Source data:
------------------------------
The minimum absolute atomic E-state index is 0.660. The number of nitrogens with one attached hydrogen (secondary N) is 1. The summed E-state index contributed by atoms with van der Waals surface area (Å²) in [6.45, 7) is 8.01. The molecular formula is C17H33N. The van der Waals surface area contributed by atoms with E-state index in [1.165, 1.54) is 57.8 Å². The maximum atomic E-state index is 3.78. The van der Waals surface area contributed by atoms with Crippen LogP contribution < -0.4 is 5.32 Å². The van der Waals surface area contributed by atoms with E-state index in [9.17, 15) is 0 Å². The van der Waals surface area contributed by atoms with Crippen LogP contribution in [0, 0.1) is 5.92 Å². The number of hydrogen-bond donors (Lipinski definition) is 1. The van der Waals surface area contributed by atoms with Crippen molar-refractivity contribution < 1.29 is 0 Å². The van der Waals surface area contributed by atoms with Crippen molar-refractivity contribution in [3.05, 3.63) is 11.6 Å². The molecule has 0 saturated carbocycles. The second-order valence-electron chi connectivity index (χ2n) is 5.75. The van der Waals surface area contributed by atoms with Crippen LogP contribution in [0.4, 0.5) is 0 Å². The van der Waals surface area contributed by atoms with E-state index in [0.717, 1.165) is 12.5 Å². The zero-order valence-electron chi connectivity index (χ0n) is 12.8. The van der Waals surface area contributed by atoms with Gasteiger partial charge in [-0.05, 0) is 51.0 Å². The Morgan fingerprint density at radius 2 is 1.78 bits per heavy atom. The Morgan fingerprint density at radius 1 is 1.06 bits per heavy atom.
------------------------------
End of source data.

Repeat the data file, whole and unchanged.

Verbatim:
The minimum absolute atomic E-state index is 0.660. The number of nitrogens with one attached hydrogen (secondary N) is 1. The summed E-state index contributed by atoms with van der Waals surface area (Å²) in [6.45, 7) is 8.01. The molecular formula is C17H33N. The van der Waals surface area contributed by atoms with E-state index in [1.165, 1.54) is 57.8 Å². The maximum atomic E-state index is 3.78. The van der Waals surface area contributed by atoms with Crippen LogP contribution < -0.4 is 5.32 Å². The van der Waals surface area contributed by atoms with E-state index in [9.17, 15) is 0 Å². The van der Waals surface area contributed by atoms with Crippen LogP contribution in [0, 0.1) is 5.92 Å². The number of hydrogen-bond donors (Lipinski definition) is 1. The van der Waals surface area contributed by atoms with Crippen molar-refractivity contribution < 1.29 is 0 Å². The van der Waals surface area contributed by atoms with Crippen molar-refractivity contribution in [3.05, 3.63) is 11.6 Å². The molecule has 0 saturated carbocycles. The second-order valence-electron chi connectivity index (χ2n) is 5.75. The van der Waals surface area contributed by atoms with Crippen LogP contribution in [0.4, 0.5) is 0 Å². The van der Waals surface area contributed by atoms with E-state index in [0.717, 1.165) is 12.5 Å². The zero-order valence-electron chi connectivity index (χ0n) is 12.8. The van der Waals surface area contributed by atoms with Gasteiger partial charge in [-0.05, 0) is 51.0 Å². The Morgan fingerprint density at radius 2 is 1.78 bits per heavy atom. The Morgan fingerprint density at radius 1 is 1.06 bits per heavy atom.